There will never be a perfect system, you’re right. However, the recent rash of security patches due to people just not coding new features properly illustrates where the priorities are. They spend a lot of time giving us new features (which everyone loves, because hey, who doesn’t like new stuff?) but they don’t devote the required resources to catch mistakes like this.

If there’s money there (few if any other than Matt knows) dedicate it to a security expert. If not, raise some funds for one to at least show that they’re serious about it.

The developers that are working on the core are donating their time already, does WordPress leadership really expect them to be able to handle security competently as well?

Greg February 16, 2010 at 8:41 pm

How much do you want to bet that this bug never made it into the wordpress.com code?

“WP is kind enough to provide us the publishing platform for free, a place to report bugs, and gives security releases when known issues arise.”

Please. Automattic plays the role of open source defender because it strengthens their position in the marketplace by making sure any potential competitor is working only with the mediocre “free code”. If they were really about doing the right thing, they would release all the custom code they’ve developed. But they don’t. Instead, they just bully anyone who might try to truly make things better by making sure they have some type of real revenue stream to fund their development.

Jason L February 17, 2010 at 6:11 pm

I think this commentary is a bit unfair. I appreciate and respect the fact that you’re focusing attention on WP security, and it’s certainly useful to suggest strategies for improving overall security (I like your affiliate link idea quite a bit, and frankly overt yet limited advertising on Wordpress.org and .com is long overdue).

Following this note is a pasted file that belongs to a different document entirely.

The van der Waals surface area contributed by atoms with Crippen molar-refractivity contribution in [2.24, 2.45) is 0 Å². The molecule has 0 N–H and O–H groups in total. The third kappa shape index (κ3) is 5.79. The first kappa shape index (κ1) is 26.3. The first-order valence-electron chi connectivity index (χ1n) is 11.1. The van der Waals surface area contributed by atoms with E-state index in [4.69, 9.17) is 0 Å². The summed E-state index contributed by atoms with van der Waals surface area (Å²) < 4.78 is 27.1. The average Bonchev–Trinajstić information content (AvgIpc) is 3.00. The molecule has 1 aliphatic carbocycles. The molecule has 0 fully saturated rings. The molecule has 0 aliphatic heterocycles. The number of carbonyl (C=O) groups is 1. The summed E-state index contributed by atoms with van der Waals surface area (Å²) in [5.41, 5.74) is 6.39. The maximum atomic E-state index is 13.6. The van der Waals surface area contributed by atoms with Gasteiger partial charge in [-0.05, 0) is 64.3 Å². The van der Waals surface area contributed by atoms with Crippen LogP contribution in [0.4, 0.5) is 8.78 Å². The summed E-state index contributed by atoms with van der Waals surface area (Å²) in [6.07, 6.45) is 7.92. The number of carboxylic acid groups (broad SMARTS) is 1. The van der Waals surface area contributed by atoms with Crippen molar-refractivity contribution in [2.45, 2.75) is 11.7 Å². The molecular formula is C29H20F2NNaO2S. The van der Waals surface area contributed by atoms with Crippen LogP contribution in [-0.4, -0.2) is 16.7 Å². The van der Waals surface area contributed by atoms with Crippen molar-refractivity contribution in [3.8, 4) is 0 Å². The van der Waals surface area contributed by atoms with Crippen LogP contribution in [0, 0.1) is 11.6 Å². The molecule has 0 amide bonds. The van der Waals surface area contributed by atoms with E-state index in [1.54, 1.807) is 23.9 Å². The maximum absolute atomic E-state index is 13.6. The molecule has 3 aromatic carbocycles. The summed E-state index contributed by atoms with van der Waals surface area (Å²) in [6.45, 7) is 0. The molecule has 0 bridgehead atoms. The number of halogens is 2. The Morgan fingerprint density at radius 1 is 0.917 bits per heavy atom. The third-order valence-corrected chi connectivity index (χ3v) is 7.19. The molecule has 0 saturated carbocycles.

However, regardless of anyone’s feelings or problems, complaining about the quality of a FREE system is the definition of foolish and ungrateful behavior. I would have liked to have seen a post written in a more positive manner. I think this type of commentary is destructive – when some people in the WP Dev community read this type of post, I would imagine they find it very discouraging. That’s a bad thing.

Ben Cook February 17, 2010 at 6:39 pm

Jason, you’re going to make me whip out my rant post on FREE being a license to suck… 🙂

In any case, Matt recently admitted that a problem the community has is rejecting good arguments made in a poor manner. I would guess he’d classify this as just such an argument but I don’t know what else to call it when you have release after release for security reasons.

And to top it off, it’s not because new exploits have been found, it’s because people haven’t closed the doors behind them so to speak.

Again, I want to emphasize that I don’t blame the WP Dev community as most of them are donating their time and aren’t making a living off Wordpress. There’s only so much a community like that can do. That’s why I’d like to see someone who’s full time job is dedicated to securing the platform.

And, again, WordPress is required to be open source based on the licensing it inherited from its predecessor. Sure Automattic could charge for it but there would be forks of each release and it would be fairly pointless.

So while I appreciate the WP dev community’s time & I don’t downplay the fact that Matt’s hard work got us to this point, please let’s drop the argument that he or Automattic are some sort of charity workers only helping us out of the kindness of their heart. They’ve got a million dollar business riding on WordPress.

Anyone making the argument that people shouldn’t try to make money off open source platforms should keep that in mind as well.

Anyway, thanks for your comment Jason and I’m sure many would agree with you that my style of blogging isn’t as helpful as it could be, but I get pissed off when such obvious solutions are available but none are taken.

Steven Kohlmeyer February 26, 2010 at 1:30 pm

So who’s going to put the time into Wordpress security if they dont? What system will be?